Homes made from shipping containers are relatively cheaper and faster to build. They’re also eco-friendly, as they’re made from recycled shipping containers. They require fewer standard building materials. However, before they’re livable, there’s the need to insulate your shipping container home.
The reason for this is because of the effect of hot and cold weather on the steel-bodied container. Insulating your container home helps to maintain a comfortable interior temperature. It also prevents mold and corrosion, which is usually caused by condensation due to temperature change.
Table of Contents
- Can You Insulate Your Shipping Container home?
- How Much Does it Cost to Insulate Your Shipping Container Home?
- How to Insulate Your Shipping Container Home
- Other eco-friendly ways to insulate container homes
- Shipping Container Insulation from Best to Worst
- How to stop condensation in a container home
Can You Insulate Your Shipping Container home?
Obviously, Yes! Insulation is crucial in the container home construction process. Insulation is more like a cushion that gives you that comfortable interior. As you think about how to insulate your container home, remember that no option is 100% perfect. Each has its pros and cons. While there may be cheap ways to insulate your container home, it may not use eco-friendly insulation materials.
This post will show you how to insulate your container home. Also, the article will highlight some of the best insulations for container homes. But first, below are some factors to consider before insulating a shipping container:
How Much Does it Cost to Insulate Your Shipping Container Home?
Here, the focus is on shipping container insulation costs. You have the option of choosing whether to hire a contractor or apply the DIY approach. Although you have many options when it comes to insulation materials or contractors the average cost of insulating a single shipping container can range from $1500-$3500. A contractor will get the job professionally done fast and with a warranty. However, doing it yourself will save you some money, but your skillset may limit you.
What’s the climate of your region?
This is more or less the core of the decision to insulate a container home. Wet and dry seasons affect the interior and exterior of container homes differently. Once you determine your area’s climatic condition, you can easily know the best type of insulation material to use.
What’s the purpose of the container home?
This is a useful tip for choosing eco-friendly insulation for container homes. What’s the use of your shipping container? Are you building the shipping container home as a permanent residence? Or you only intend to stay there on vacation? If it’s not a permanent residence, you might want to design the structure with less insulation and HVAC power.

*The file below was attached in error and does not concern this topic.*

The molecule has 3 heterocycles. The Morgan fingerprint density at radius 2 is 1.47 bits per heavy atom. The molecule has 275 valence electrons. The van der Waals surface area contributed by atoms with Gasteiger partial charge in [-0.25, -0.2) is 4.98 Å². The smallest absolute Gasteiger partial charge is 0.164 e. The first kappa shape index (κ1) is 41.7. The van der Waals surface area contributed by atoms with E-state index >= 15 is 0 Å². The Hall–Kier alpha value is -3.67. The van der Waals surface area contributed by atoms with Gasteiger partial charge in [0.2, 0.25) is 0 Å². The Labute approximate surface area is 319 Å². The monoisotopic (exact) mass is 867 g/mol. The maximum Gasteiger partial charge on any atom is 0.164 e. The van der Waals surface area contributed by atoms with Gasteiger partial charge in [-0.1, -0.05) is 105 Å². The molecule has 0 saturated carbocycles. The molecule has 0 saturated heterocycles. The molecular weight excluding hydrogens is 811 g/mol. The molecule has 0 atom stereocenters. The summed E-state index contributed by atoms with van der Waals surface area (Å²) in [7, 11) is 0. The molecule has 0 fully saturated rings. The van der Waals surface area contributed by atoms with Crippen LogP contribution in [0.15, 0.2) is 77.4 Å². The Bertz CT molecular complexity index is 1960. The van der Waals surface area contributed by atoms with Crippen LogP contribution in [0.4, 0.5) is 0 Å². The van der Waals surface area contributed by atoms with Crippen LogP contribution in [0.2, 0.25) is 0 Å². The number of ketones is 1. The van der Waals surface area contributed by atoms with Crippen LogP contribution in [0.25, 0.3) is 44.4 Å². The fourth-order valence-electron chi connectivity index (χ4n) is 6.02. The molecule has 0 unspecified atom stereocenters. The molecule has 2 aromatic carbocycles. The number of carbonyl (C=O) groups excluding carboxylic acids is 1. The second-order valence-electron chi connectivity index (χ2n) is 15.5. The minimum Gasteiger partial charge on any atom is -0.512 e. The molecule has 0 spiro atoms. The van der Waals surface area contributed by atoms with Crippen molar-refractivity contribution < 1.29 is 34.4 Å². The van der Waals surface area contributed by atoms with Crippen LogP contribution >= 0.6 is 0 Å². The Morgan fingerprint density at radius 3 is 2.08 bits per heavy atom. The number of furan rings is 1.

Where would you prefer to place the insulation?
Insulation could be internal or external. If you need more indoor space, you could opt for exterior insulation. If you’re concerned about outdoor aesthetics, go for interior insulation. However, note that both options affect the shipping container insulation cost differently.
The choice of insulation material
The focus here is on the health impact of your choice of insulation material. There’re several eco-friendly ways to insulate your container home. Most people who need environmentally friendly materials seldom opt for green insulation options for container homers. From renewable fibers like cotton to recycled paper insulation materials, you have to decide what suits your purpose and goal.
Other factors to consider are thermal resistance and fire protection capacity, layout and surface area of the container home, and if air infiltrates the interior through cracks.
Average Cost Of Insulating A BAsic Container Home
Averagely, insulating a shipping container costs around $1,681.00 to $2,338.60 for a standard container of 20-foot with an 8-foot ceiling. At the same time, a 40-foot container with a 9-foot high will cost around $2,897.00 to $4,5556.20.
The actual cost will depend on the size and the types of materials you use to insulate the shipping container. It is crucial to choose suitable materials when insulating your shipping container.
How to Insulate Your Shipping Container Home
How you insulate a container home is tied to the type of shipping container insulation material you use. Here are the ten eco-friendly ways to insulate your container home:
1. Strawbale or hempcrete